Artist Statement

My practice has explored methods of process art and fluid painting, considering the movement of the paint, the surface, texture and pattern when dry. I have been painting onto household objects, such as fitted bed sheets, which in itself carries a dialogue. This has led me to my current final piece, which is something that could be considered an installation or painting, involving a clothes dryer, a painted on, draped bed sheet, with interruptions of peeled, dried acrylic paint circles scattered around the surrounding area. I am still experimenting with how subtle or figurative the ‘trees’ will appear when painted onto the sheet, as well as how to suspend it from the clothes dryer.

I want to capture fleeting moments, dreams, and memories of childhood that can’t be recalled in detail as an image or representation, but have a feel or sense. Hopefully the final piece conveys that through the manipulation of materials and suggests at these experiences. I’m interested in how the mundane domestic items become disrupted and disturbed through the intervention of the paint surface (both in the form of when painted onto the sheet and the already dried circles). The final piece challenges traditional preconceived ideas of art work as the aim was to essentially represent a canvas frame and fabric with paint, but assembled differently.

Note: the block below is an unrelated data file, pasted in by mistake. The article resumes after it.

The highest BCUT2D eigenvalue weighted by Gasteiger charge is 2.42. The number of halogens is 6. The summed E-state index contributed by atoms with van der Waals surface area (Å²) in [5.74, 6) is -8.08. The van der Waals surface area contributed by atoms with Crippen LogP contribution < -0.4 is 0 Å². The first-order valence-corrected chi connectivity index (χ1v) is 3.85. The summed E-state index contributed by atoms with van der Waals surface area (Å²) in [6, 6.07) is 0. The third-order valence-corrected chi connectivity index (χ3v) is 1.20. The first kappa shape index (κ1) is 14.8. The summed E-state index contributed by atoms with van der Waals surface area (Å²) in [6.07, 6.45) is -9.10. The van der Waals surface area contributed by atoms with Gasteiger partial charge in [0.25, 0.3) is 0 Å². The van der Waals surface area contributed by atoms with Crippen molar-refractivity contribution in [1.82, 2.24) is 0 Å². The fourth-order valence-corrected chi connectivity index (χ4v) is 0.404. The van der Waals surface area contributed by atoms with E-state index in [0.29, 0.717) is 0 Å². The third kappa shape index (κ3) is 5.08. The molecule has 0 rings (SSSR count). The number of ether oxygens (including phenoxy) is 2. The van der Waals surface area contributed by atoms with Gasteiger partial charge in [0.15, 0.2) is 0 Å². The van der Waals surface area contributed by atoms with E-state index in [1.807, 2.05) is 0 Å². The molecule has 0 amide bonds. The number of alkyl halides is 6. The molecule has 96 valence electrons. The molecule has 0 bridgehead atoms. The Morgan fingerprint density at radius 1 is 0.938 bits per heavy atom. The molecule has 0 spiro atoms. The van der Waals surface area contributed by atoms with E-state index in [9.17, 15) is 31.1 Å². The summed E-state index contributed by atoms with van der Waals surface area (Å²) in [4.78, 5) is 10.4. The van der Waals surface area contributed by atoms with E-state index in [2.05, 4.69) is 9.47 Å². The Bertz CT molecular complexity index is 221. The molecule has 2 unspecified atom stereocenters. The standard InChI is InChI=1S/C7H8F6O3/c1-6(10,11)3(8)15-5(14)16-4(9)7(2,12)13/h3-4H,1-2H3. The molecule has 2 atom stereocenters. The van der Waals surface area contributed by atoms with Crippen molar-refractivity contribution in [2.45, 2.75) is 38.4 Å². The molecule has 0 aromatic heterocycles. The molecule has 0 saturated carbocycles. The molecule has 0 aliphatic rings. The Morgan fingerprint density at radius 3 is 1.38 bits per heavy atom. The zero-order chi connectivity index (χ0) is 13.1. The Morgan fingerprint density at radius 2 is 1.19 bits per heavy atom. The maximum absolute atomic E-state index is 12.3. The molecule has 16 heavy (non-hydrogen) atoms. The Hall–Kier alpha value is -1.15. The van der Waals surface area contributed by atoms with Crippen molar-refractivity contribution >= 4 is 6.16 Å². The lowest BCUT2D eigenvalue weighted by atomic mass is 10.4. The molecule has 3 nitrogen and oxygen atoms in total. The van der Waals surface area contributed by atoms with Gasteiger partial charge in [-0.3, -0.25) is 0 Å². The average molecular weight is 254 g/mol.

The choice of materials has significant connotations, the obvious being the bed sheet. The piece was originally inspired by dreams, so the bed sheet created a direct link.  As a child, I remember the clothes dryer creating a kind of den so for me it evokes nostalgia. At a young age, we often see things differently, running a wild imagination and seeing ‘monsters’ or ‘creatures’ in the drapes and folds of hanging laundry. Memories of childhood are often quite blurry and interpreted differently when we are older, so the final piece is a collection of those memories. The shape of the circle can be interpreted in many different ways but for me they show the movement of time and remind me of my mother.

Using domestic objects combined with the dripped painted surfaces has started to bring a more personal and almost confessional sense to my work that I want to explore further. I have looked at the work of Jessica Stockholder and think the appearance of paint skin surfaces with materials such as bedsheets, towels, clothes, furniture etc. start to create a friction that explores dreamlike, surreal disjointed experiences.

It began as quite a childish, playful piece, but introducing the bed sheet brought in an inarguable darker sense. Looking at the work of Tracey Emin and her work “My Bed” inspired me to consider objects out of context and how they would be perceived when put into a white gallery space.

The work of Angela de la Cruz with her ‘disrupted’ canvases has been useful to research and led me to experiment with how to install my own piece. I really resonate with the idea of objects holding their own character as well as the humour and playfulness of them when manipulated in a certain way around the gallery.

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